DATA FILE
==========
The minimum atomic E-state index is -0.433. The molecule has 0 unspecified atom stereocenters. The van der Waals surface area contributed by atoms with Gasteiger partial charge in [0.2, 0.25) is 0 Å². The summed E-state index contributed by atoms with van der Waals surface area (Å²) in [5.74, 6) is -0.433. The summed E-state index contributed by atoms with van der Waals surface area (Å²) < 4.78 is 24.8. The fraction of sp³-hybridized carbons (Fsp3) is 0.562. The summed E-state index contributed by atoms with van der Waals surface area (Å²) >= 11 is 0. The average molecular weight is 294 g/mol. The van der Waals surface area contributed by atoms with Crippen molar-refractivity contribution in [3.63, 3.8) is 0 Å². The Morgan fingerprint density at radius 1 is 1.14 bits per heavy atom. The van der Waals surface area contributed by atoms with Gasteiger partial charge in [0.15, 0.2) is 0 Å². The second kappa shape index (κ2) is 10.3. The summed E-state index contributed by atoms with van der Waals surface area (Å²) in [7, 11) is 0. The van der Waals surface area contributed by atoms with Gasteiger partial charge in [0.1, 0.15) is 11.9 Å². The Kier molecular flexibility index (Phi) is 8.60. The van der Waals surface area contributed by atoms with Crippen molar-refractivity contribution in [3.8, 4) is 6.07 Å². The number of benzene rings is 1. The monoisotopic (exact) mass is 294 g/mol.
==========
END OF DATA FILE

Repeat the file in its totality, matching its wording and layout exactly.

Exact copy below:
The minimum atomic E-state index is -0.433. The molecule has 0 unspecified atom stereocenters. The van der Waals surface area contributed by atoms with Gasteiger partial charge in [0.2, 0.25) is 0 Å². The summed E-state index contributed by atoms with van der Waals surface area (Å²) in [5.74, 6) is -0.433. The summed E-state index contributed by atoms with van der Waals surface area (Å²) < 4.78 is 24.8. The fraction of sp³-hybridized carbons (Fsp3) is 0.562. The summed E-state index contributed by atoms with van der Waals surface area (Å²) >= 11 is 0. The average molecular weight is 294 g/mol. The van der Waals surface area contributed by atoms with Crippen molar-refractivity contribution in [3.63, 3.8) is 0 Å². The Morgan fingerprint density at radius 1 is 1.14 bits per heavy atom. The van der Waals surface area contributed by atoms with Gasteiger partial charge in [0.15, 0.2) is 0 Å². The second kappa shape index (κ2) is 10.3. The summed E-state index contributed by atoms with van der Waals surface area (Å²) in [7, 11) is 0. The van der Waals surface area contributed by atoms with Gasteiger partial charge in [0.1, 0.15) is 11.9 Å². The Kier molecular flexibility index (Phi) is 8.60. The van der Waals surface area contributed by atoms with Crippen molar-refractivity contribution in [3.8, 4) is 6.07 Å². The number of benzene rings is 1. The monoisotopic (exact) mass is 294 g/mol.